A a while ago, when a disgruntled Catholic priest in Germany clashed with the pope in Rome, the result was a bloody schism that, five centuries later, still divides Christians. The current rumblings between German Catholics and the Vatican seem less ominous. Yet the thing that bothered Martin Luther the most, the sale of “indulgences” to wash away sins, was arguably no greater outrage than the revelation of priestly sexual abuse that rocked the Catholic Church these last years.
As in the 16th century, anger against the priesthood prompted introspection and calls for reform. These happen to be particularly vocal among German Catholics, who make up about half of the country’s Christians (who in turn make up half of Germany’s population). The demand for changes such as allowing women to be priests, allowing same-sex marriages to be blessed, and revising teachings on sexuality has become so strong that much of the German Catholic clergy now supports them. This includes the majority of the country’s bishops, 62 of whom traveled to Rome in mid-November for a five-year visit to the Holy See.
Given that the number of German faithful is rapidly decreasing – a fifth of members have left the church since 2000 – the bishops’ concern is understandable. Yet their appeals to Rome seem to have fallen on deaf ears. Just before their visit, Pope Francis publicly joked that having a Protestant church in Germany was more than enough. He then snubbed the German delegation, only attending one of two scheduled meetings.
Speaking at the end of their visit, Georg Bätzing, Bishop of Limburg and head of the German Bishops’ Conference, described their talks with Vatican officials as “tough but civil”. He promised that the German Church would not go its own way, but also warned that it “wants and must provide answers to the questions posed by the faithful”. At home, the German church has fired what could be a warning shot, adopting a labor code for its own employees that is more accepting of divorced women and homosexuals, among other groups.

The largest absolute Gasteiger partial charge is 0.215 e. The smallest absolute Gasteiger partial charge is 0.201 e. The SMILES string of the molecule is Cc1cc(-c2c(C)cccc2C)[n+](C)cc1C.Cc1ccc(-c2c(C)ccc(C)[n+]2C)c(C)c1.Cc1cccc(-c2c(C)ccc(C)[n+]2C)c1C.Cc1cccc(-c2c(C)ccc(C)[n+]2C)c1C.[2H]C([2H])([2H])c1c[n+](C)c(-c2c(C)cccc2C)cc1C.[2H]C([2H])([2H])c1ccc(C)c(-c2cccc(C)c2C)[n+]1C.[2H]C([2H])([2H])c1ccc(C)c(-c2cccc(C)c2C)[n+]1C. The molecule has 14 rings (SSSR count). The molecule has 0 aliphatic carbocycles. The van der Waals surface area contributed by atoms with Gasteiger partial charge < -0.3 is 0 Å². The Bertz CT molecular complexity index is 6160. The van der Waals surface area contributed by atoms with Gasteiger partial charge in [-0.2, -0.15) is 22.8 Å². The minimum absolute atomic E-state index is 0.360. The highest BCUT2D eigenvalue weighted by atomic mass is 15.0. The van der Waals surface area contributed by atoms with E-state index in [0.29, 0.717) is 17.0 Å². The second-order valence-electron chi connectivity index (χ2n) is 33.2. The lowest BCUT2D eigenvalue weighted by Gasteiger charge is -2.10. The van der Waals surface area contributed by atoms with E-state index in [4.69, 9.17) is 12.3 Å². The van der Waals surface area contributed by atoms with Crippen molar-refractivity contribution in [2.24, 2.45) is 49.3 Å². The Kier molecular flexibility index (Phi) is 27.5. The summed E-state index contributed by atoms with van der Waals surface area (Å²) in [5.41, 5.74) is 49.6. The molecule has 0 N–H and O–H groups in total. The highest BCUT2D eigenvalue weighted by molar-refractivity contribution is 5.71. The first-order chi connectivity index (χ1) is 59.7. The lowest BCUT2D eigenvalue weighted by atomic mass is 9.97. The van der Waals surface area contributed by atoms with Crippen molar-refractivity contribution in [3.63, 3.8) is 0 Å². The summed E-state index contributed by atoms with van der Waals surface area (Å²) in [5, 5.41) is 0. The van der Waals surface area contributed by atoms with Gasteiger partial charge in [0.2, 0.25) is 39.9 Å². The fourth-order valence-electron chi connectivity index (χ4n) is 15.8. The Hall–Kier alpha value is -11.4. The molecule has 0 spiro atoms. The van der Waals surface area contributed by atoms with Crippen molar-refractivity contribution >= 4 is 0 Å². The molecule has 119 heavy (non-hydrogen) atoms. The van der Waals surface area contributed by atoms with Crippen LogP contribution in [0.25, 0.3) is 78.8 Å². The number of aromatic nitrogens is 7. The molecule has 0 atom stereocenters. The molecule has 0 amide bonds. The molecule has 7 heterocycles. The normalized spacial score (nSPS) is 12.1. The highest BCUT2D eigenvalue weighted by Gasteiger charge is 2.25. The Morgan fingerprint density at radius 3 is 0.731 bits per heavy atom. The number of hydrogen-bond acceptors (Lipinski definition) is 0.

Partly because of tax rules that see the state collecting tithes for Protestant and Catholic churches, the German branches of both are exceptionally wealthy. The 8-9% of their income tax that German Catholics automatically pay to the church brought in about 6.7 billion euros ($7.0 billion) in 2021. That’s more than six times what Italians donate to the church each year, says Carsten Frerk, author of two books on church finances in Germany. A small part of the German church’s wealth goes directly to the Vatican, he said, but much of the money is used to subsidize church activities around the world. Pope Francis will not want to lose that.